Using checkpoint for reproducible research

Andrie de Vries


1 The Reproducible R Toolkit (RRT)

The Reproducible R Toolkit provides tools to ensure the results of R code are repeatable over time, by anyone. Most R scripts rely on packages, but new versions of packages are released daily. To ensure that results from R are reproducible, it’s important to run R scripts using exactly the same package version in use when the script was written.

The Reproducible R Toolkit provides an R function checkpoint, which ensures that all of the necessary R packages are installed with the correct version. This makes it easy to reproduce your results at a later date or on another system, and makes it easier to share your code with the confidence that others will get the same results you did.

The Reproducible R Toolkit also works in conjunction with the “checkpoint-server”, which makes a daily copy of all CRAN packages, to guarantee that every package version is available to all R developers thereby ensuring reproducibility.

1.1 Components of RRT

RRT is a collection of R packages and the checkpoint server that together make your work with R packages more reproducible over time by anyone.

1.1.1 The checkpoint server

To achieve reproducibility, daily snapshots of CRAN are stored on our checkpoint server. At midnight UTC each day, we refresh our mirror of CRAN is refreshed. When the rsync process is complete, the checkpoint server takes and stores a snapshot of the CRAN mirror as it was at that very moment. These daily snapshots can then be accessed on the MRAN website or using the checkpoint package, which installs and consistently use these packages just as they existed at midnight UTC on a specified snapshot date. Daily snapshots are available as far back as 2014-09-17. For more information, visit the checkpoint server GitHub site.

checkpoint server

checkpoint server

1.1.2 The checkpoint package

The goal of the checkpoint package is to solve the problem of package reproducibility in R. Since packages get updated on CRAN all the time, it can be difficult to recreate an environment where all your packages are consistent with some earlier state. To solve this issue, checkpoint allows you to install packages locally as they existed on a specific date from the corresponding snapshot (stored on the checkpoint server) and it configures your R session to use only these packages. Together, the checkpoint package and the checkpoint server act as a CRAN time machine so that anyone using checkpoint() can ensure the reproducibility of their scripts or projects at any time.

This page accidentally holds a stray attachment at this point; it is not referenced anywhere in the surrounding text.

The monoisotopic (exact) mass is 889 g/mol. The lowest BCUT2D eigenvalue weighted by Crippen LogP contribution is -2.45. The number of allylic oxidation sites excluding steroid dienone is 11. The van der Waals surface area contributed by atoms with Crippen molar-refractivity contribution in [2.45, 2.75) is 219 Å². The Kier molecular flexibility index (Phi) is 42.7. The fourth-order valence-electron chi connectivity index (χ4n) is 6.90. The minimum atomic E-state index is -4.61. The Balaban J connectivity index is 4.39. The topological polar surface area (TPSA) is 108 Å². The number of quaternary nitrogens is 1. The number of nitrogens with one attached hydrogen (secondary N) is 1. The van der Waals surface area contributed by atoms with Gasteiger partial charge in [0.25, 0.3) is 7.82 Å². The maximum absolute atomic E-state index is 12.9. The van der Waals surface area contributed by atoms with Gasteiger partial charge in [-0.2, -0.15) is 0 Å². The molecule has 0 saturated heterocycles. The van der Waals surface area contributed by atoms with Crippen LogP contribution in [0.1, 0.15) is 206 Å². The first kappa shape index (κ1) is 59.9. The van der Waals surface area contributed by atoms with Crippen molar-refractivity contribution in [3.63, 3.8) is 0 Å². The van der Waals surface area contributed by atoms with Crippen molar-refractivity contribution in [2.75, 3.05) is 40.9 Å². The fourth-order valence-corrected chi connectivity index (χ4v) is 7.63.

checkpoint package

checkpoint package

2 Using checkpoint

Using checkpoint is simple:

2.1 Using the checkpoint function

When you create a checkpoint, the checkpoint() function:

This means the remainder of your script will run with the packages from a specific date.

2.2 Sharing your scripts for reproducibility

Sharing your script to be reproducible is as easy as:

Then send this script to your collaborators. When they run this script on their machine, checkpoint will perform the same steps of installing the necessary packages, creating the checkpoint snapshot folder and producing the same results.

2.3 Resetting the checkpoint

To reset the checkpoint, simply restart your R session.

2.4 Worked example

To create a checkpoint project, you do:

  1. Create a new folder and change your working directory to this folder. If you use an IDE like RStudio, this is identical to creating a new RStudio project.
  2. Add your R script files to this folder.
  3. Add a checkpoint to the top of the script:

    checkpoint("2015-04-26", checkpointLocation = tempdir())
  4. Run the script.

2.4.1 Create a checkpoint project

For example, your script may look like this:

checkpoint("2015-04-26", checkpointLocation = tempdir())

# Example from ?darts
x = c(12,16,19,3,17,1,25,19,17,50,18,1,3,17,2,2,13,18,16,2,25,5,5,
mod = simpleEM(x, niter=100)
e = simpleExpScores(mod$
oldpar <- par(mfrow=c(1, 2))
drawAimSpot(e, cex = 5)

2.4.2 Run the checkpoint code

Next you want to run the script. Here is what checkpoint does:

## Create a folder to contain the checkpoint
## This is optional - the default is to use ~/.checkpoint

dir.create(file.path(tempdir(), ".checkpoint"), recursive = TRUE, showWarnings = FALSE)

## Create a checkpoint by specifying a snapshot date

checkpoint("2017-04-01", project = example_project, 
           checkpointLocation = tempdir())
## Scanning for packages used in this project
## - Discovered 2 packages
## Installing packages used in this project
##  - Installing 'darts'
## darts
## checkpoint process complete
## ---

2.4.3 Inspecting the results

Now inspect the results. First, check that your CRAN mirror is set to MRAN snapshot:

## [1] ""

Next, check that the library path is set to ~/.checkpoint:

normalizePath(.libPaths(), winslash = "/")
## [1] "C:/Users/adevries/AppData/Local/Temp/Rtmp6bA7GF/.checkpoint/2017-04-01/lib/x86_64-w64-mingw32/3.4.0"
## [2] "C:/Users/adevries/AppData/Local/Temp/Rtmp6bA7GF/.checkpoint/R-3.4.0"                                
## [3] "C:/R/R-3.4.0/library"

Finally, check which packages are installed in checkpoint library:

installed.packages(.libPaths()[1])[, "Package"]
## cleanup

unlink(example_project, recursive = TRUE)
unlink(file.path(tempdir(), "checkpoint_example_code.R"))
unlink(file.path(tempdir(), ".checkpoint"), recursive = TRUE)
options(repos = oldRepos)
## [1] "C:/Users/adevries/Documents/R/win-library/3.4"
## [2] "C:/R/R-3.4.0/library"